It looks like you're using Internet Explorer 11 or older. This website works best with modern browsers such as the latest versions of Chrome, Firefox, Safari, and Edge. If you continue with this browser, you may see unexpected results.
Museum Paper (25%): This includes a 7-8 page paper on works from the collection of the Seattle Asian Art Museum. It is intended to be a useful exercise for students to look closely at artworks and learn various visual skills.
As you view a work of art, ask yourself these questions:
What is my personal response to the work? What do I feel?
What is the title? Does it help explain the work?
When, where, and why was the work made? By whom?
What is the medium of the work?
What is the size of the work?
What is the subject matter? Is there symbolic meaning?
How does the work reflect its time? Historical? Cultural? Political? Social?
How do the visual elements (line, color, space, texture) contribute to the work? What about the design (proportion, balance, unity/variety, rhythm)?
What is the focal point of the work that draws in the viewer's eye?
If the work represents a person, what is the facial expression? Gestures? Posture? Position of the body or hands?
What's a secondary source?
In secondary sources, authors analyze and interpret primary source materials.
Secondary sources can be scholarly or popular. Scholarly sources (sometimes called "academic" or "peer-reviewed" sources) are written by and for experts and typically include bibliographies and citations. Popular sources are written for a general, non-expert audience and can be authored by anyone.
Examples: articles from art journals, books published by museums or university presses, exhibition catalogs
Tips on Using SAAM's Catalog
In the Seattle Art Museum website for the collection, look for a bibliography associated with an image to find secondary sources for your museum paper. Search Primo for the item.
Example of a book cited in a bibliography about Sakyamuni Descending the Mountain:
Examples of an article citation about Sakyamuni Descending the Mountain:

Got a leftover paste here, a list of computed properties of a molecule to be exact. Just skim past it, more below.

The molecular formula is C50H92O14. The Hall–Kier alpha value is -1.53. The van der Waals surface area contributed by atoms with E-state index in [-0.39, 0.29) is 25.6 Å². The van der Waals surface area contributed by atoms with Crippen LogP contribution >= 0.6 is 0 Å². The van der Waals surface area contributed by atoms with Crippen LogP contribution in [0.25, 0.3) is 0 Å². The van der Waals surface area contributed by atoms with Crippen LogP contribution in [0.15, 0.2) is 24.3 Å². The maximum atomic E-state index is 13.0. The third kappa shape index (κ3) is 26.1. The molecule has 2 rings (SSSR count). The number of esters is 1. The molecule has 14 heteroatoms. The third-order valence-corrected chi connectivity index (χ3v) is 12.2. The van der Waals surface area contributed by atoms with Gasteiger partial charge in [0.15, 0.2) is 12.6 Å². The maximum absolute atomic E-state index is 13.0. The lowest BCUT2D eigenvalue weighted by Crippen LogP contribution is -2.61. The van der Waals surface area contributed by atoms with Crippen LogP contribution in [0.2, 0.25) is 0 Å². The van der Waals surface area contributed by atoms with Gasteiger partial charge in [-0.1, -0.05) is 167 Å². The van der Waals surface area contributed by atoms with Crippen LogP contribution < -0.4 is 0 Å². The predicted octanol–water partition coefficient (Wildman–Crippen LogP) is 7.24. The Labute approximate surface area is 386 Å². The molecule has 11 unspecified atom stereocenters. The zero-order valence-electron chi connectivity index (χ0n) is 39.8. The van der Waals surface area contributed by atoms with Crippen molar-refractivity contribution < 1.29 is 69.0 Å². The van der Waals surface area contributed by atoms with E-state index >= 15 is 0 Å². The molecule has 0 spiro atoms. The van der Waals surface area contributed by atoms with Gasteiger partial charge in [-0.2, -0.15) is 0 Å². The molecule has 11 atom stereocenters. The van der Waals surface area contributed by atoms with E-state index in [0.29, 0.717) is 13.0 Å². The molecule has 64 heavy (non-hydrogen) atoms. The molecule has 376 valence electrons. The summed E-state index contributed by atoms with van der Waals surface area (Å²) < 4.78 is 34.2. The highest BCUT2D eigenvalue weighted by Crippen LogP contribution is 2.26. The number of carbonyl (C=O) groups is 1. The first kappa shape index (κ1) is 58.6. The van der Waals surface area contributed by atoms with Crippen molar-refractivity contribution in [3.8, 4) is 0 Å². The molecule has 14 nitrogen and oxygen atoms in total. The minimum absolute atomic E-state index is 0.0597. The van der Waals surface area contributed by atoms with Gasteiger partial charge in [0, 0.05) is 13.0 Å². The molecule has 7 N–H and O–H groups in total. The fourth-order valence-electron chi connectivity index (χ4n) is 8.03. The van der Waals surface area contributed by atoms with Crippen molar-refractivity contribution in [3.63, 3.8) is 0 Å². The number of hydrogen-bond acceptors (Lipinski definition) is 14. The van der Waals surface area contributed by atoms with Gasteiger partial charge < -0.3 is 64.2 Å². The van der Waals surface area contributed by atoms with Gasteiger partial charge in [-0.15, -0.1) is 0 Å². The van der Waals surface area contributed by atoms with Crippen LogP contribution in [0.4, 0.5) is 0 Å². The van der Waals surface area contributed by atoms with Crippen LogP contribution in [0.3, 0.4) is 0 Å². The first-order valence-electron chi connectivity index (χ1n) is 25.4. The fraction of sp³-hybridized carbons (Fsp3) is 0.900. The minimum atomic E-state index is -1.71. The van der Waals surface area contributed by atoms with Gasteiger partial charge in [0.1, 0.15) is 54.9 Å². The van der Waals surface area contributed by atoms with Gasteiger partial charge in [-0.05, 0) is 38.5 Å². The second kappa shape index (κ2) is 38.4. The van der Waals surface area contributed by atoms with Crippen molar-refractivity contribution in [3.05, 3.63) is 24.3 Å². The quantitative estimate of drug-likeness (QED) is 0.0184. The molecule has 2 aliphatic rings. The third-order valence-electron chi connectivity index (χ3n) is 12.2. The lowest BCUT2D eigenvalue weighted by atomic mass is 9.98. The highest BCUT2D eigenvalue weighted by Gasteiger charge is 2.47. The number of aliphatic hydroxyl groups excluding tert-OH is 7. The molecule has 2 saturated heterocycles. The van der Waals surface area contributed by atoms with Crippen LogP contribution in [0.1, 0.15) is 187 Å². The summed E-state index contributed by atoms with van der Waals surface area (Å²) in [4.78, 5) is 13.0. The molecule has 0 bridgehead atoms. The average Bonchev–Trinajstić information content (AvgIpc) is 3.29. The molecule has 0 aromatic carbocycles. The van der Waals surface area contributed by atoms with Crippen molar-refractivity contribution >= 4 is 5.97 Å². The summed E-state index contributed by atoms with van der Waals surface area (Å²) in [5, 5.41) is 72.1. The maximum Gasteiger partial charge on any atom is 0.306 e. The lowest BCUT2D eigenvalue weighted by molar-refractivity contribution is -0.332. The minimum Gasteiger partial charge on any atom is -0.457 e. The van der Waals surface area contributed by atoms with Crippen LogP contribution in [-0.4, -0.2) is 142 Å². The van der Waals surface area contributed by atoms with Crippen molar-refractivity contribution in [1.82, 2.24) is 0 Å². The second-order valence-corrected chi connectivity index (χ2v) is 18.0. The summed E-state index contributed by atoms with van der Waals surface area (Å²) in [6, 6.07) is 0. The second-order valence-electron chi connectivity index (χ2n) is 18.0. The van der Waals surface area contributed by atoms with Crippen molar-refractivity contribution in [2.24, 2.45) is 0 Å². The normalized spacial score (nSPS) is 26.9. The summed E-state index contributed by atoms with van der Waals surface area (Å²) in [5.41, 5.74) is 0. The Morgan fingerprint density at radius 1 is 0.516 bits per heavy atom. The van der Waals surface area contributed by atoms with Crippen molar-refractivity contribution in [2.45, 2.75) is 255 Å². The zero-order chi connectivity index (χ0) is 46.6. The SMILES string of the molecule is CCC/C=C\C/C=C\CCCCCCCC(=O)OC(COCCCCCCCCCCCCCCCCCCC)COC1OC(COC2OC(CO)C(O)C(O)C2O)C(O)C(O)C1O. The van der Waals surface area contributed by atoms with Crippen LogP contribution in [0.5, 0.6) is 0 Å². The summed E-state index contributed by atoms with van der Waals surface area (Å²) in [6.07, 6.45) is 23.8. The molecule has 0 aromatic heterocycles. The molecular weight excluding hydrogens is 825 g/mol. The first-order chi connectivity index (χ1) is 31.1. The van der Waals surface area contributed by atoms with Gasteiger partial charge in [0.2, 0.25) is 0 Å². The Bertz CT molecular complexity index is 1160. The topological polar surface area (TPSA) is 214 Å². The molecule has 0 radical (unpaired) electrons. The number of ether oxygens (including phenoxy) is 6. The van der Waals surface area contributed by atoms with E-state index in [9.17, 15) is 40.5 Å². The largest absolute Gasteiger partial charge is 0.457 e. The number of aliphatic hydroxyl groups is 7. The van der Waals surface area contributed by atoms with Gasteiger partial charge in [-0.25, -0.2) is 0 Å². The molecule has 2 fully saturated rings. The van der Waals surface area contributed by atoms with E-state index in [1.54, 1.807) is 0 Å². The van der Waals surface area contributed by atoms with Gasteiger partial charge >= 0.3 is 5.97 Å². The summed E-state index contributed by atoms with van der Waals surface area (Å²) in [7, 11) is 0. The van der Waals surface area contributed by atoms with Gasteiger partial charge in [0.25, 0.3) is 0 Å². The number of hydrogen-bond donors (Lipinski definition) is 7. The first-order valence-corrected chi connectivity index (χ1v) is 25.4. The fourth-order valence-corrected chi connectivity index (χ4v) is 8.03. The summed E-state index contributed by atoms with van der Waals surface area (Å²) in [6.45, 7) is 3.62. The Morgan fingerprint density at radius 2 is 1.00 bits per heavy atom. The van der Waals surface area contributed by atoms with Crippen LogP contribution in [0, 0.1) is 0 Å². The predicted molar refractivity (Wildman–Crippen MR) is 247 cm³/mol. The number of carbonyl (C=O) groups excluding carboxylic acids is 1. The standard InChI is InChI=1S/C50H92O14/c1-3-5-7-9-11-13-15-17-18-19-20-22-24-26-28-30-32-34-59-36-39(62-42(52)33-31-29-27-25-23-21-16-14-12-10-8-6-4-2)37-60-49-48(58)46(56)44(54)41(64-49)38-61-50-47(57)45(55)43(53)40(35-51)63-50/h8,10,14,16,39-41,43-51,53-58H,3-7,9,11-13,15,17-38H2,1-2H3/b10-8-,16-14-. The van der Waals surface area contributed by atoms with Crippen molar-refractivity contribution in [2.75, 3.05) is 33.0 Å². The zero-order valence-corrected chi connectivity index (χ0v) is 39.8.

Finding More Sources
Start with Primo to find books and articles about the artwork you have chosen. Search:
Artist's name, ex. Tsuji Kako
Period, ex. Edo
Subject of the artwork, ex. bambo
Technique, ex. ink painting
Genre, ex. landscape painting
Art form, ex. screen painting, sculpture, ceramics
A companion volume to James Hall’s perennial seller Dictionary of Subjects and Symbols in Art, which deals with the subject of Christian and Western art, the present volume includes the art of Egypt, the ancient Near East, Christian and classical Europe, India and the Far East. Hall explores the language of symbols in art, showing how paintings, drawings, and sculpture express many shades of meaning from simple, everyday hopes and fears to the profoundest philosophical and religious aspirations. The book explains and interprets symbols from many cultures, and over 600 illustrations clarify and complement the text.
Use this resource to find an extensive overview of Japanese art.
Covers biographies, criticism, country surveys, artistic styles and movements, art forms, subject matter and iconography, and techniques.
Information is drawn from Grove Art, Oxford Companion to Western Art, Encyclopedia of Aesthetics, and the Concise Oxford Dictionary of Art Terms.
Offers full text plus abstracts and indexing of an international array of peer-selected publications, including coverage of Latin American, Canadian, Asian and other non-Western art, new artists, contemporary art, exhibition reviews, and feminist criticism.
An interdisciplinary journal archive. It includes archives of over one thousand leading academic journals across the humanities, social sciences, and sciences, as well as select monographs and other materials valuable for academic work.
A multidisciplinary database containing full text journal, magazine & newspaper articles, many from peer-reviewed titles. This scholarly collection covers information in nearly every area of academic study.